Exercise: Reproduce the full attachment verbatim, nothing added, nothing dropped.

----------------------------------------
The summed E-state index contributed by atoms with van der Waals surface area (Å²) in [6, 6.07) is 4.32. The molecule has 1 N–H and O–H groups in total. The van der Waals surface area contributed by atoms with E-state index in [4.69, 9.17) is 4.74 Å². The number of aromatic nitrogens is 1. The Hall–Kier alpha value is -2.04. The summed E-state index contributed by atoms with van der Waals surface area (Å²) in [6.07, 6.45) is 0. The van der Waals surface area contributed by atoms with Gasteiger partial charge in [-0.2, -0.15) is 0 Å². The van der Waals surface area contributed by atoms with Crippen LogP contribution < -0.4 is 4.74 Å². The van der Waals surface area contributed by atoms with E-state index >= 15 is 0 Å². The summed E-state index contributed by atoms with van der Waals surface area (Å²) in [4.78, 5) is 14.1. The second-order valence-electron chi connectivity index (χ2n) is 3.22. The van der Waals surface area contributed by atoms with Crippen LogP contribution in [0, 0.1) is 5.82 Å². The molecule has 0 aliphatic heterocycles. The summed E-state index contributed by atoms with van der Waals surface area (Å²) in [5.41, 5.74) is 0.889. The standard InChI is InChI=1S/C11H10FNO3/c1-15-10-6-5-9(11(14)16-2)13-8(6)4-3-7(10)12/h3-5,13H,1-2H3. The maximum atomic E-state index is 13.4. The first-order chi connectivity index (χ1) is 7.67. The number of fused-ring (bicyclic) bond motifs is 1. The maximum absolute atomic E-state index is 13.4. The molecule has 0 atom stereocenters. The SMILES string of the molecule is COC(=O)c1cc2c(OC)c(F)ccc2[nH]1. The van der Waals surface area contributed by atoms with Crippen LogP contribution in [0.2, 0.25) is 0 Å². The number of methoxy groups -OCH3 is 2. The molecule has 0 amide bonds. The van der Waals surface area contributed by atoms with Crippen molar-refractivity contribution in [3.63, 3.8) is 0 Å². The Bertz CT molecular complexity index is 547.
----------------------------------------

The summed E-state index contributed by atoms with van der Waals surface area (Å²) in [6, 6.07) is 4.32. The molecule has 1 N–H and O–H groups in total. The van der Waals surface area contributed by atoms with E-state index in [4.69, 9.17) is 4.74 Å². The number of aromatic nitrogens is 1. The Hall–Kier alpha value is -2.04. The summed E-state index contributed by atoms with van der Waals surface area (Å²) in [6.07, 6.45) is 0. The van der Waals surface area contributed by atoms with Gasteiger partial charge in [-0.2, -0.15) is 0 Å². The van der Waals surface area contributed by atoms with Crippen LogP contribution < -0.4 is 4.74 Å². The van der Waals surface area contributed by atoms with E-state index >= 15 is 0 Å². The summed E-state index contributed by atoms with van der Waals surface area (Å²) in [4.78, 5) is 14.1. The second-order valence-electron chi connectivity index (χ2n) is 3.22. The van der Waals surface area contributed by atoms with Crippen LogP contribution in [0, 0.1) is 5.82 Å². The molecule has 0 aliphatic heterocycles. The summed E-state index contributed by atoms with van der Waals surface area (Å²) in [5.41, 5.74) is 0.889. The standard InChI is InChI=1S/C11H10FNO3/c1-15-10-6-5-9(11(14)16-2)13-8(6)4-3-7(10)12/h3-5,13H,1-2H3. The maximum atomic E-state index is 13.4. The first-order chi connectivity index (χ1) is 7.67. The number of fused-ring (bicyclic) bond motifs is 1. The maximum absolute atomic E-state index is 13.4. The molecule has 0 atom stereocenters. The SMILES string of the molecule is COC(=O)c1cc2c(OC)c(F)ccc2[nH]1. The van der Waals surface area contributed by atoms with Crippen LogP contribution in [0.2, 0.25) is 0 Å². The number of methoxy groups -OCH3 is 2. The molecule has 0 amide bonds. The van der Waals surface area contributed by atoms with Crippen molar-refractivity contribution in [3.63, 3.8) is 0 Å². The Bertz CT molecular complexity index is 547.